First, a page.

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10 Ways to Screw Up a Bow Hunt [PICS]

Photos by Tim Kjellesvik/The Thinking Woodsman

We’ve all had that sinking feeling when we realize we’ve done something to royally screw up our bow hunt.

It’s bound to happen. With all the gear required for a bow hunt and the thin margin of error deer won’t let you get away with, it’s inevitable something’s going to go wrong.

See if you’ve experienced any on this list.

1. Shoot the First Decent Buck You See

There’s no shame in killing a modestly sized buck…except when his grandaddy was just a few steps behind him.

Usually it’s at last light and you’re thinking about calling it quits. Then you spot movement. You figure it’s now or never so you take the shot and in the process spook the beast buck who was bringing up the caboose.

That’s one shot you won’t get back.

2. Forget to Turn Your Phone to Silent

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It’s finally your chance to put some venison in the freezer. You draw, bring your pin up, settle in and…your xylophone ringtone goes off sending your backstraps bounding away.

Who’s calling anyways?!? Forgetting to turn your phone on silent can ruin any great day in the woods.

3. Leave Your Release at Home

“PB&J? Check. Rangefinder? Check. Release? Release? Sweet merciful crap where’s my release?!?”

There’s no feeling like being without the one piece of equipment needed to fire your bow. As a precaution, before you head out, go old-school and fire a few arrows with your fingers.

It may not feel great and you probably won’t hit your same anchor points, but at least you have an idea of how to compensate if faced with this scenario. It’s also not a bad idea to carry two, just in case.

4. Throw Caution to the Wind

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We’ve all been here before. You’ve got a short window of opportunity to get out into the stand but the wind is wrong.

Do you go home and miss your opportunity to hunt or risk forging ahead and spooking deer just because you had no other options?

While it may be tempting to push your luck, hunting a stand in the wrong wind will not only decrease your chances for success that day, but lowers the odds that deer will walk past there in the future too.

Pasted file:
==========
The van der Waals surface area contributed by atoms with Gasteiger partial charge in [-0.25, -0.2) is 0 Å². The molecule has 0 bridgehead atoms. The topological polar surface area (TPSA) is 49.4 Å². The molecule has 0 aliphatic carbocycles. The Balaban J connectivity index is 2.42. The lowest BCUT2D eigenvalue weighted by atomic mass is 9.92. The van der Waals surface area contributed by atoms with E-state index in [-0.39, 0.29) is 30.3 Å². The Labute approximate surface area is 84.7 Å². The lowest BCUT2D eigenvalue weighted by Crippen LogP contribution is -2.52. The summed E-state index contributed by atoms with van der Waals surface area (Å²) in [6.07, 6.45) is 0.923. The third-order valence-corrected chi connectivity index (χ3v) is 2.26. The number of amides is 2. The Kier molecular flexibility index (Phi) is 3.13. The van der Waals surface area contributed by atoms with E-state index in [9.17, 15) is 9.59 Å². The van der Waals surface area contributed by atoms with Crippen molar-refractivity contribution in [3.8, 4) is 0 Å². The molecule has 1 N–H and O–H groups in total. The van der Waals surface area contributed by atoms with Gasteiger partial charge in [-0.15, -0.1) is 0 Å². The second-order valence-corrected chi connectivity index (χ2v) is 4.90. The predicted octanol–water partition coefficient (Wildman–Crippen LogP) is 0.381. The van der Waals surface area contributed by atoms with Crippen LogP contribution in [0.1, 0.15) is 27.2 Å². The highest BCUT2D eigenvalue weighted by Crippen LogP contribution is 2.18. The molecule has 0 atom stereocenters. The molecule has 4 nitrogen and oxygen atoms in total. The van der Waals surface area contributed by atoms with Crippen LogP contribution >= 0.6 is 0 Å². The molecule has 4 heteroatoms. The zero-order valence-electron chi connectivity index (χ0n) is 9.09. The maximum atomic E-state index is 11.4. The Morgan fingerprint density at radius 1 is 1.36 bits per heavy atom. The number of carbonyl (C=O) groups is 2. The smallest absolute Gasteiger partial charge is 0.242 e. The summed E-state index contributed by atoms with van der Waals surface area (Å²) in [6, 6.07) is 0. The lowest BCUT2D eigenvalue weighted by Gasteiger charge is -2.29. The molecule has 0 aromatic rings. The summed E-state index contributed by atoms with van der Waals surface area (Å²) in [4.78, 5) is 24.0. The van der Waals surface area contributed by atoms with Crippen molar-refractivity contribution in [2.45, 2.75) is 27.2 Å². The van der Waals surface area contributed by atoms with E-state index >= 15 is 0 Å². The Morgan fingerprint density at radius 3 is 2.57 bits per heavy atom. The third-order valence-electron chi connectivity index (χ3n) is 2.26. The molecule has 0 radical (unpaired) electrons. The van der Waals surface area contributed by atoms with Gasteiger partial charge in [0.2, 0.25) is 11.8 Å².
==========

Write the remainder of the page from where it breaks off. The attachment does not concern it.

5. Don’t Practice with Your Broadheads

You’re throwing some pretty tight groups in the backyard but you just missed low on a buck you’ve been watching for months. Did you practice enough with your broadheads to see if they flew the same as your fieldpoints?

Not all do and there are lots of factors that go into tuning the bow to properly shoot them. Practice before the moment of truth. A great option for a fixed blade that flies similarly to field point is the QAD Exodus and on the expandable side, the Rage Hypodermic.

6. Forget to Put Your Safety Harness On

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Especially in cold weather, there’s a lot of gear and clothing to manage before you begin the walk to your stand. It’s easy to forget your harness until you’re on the platform and can’t perform your normal routine of clipping in.

Get down and start over. Don’t risk becoming a statistic to salvage an afternoon hunt.

7. Find a Trespasser in Your Stand

Ah, pre-dawn morning in the deer woods. But what’s this? A dark profile of some lump in your stand? A bear? No. It’s some dude who says he thought he was on someone else’s property.

Looks like it’s time to have some words. Conflict aside, it’s safe to say your morning hunt is ruined now.

8. Forget Your Hunting Arrows

It’s finally time to settle in and knock and arrow to begin the waiting and watching but…oh crap. This quiver’s full of target arrows with field points!

The hunting quiver is back at the truck. You’re either done now, or severely delaying the start time of your hunt. Whoops!

9. Use the Wrong Pin

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The good news is it was a clean miss. The bad news is, you ain’t ever finding that arrow.

Your 40-yard pin is no substitute for the 20-yard pin you should have used. Oh well. Just another deer hunting relic for some future civilization to find someday.

10. Get Lost Getting to Your Stand

You did such a great job of concealing your treestand even you couldn’t find it. Nice job!

Now you wander the woods silently cursing every extra step you take, knowing you’re increasing the odds of bumping deer in the area. Next time you’ll drop a GPS pin and make a beeline.

There are lots of ways to screw up a bow hunt, and I’ll probably invent some more before I hang up my bow for good.

One fact remains though, time spent on a screwed up hunt still beats a normal day at work.

Photos by Tim Kjellesvik/The Thinking Woodsman

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10 Ways to Screw Up a Bow Hunt [PICS]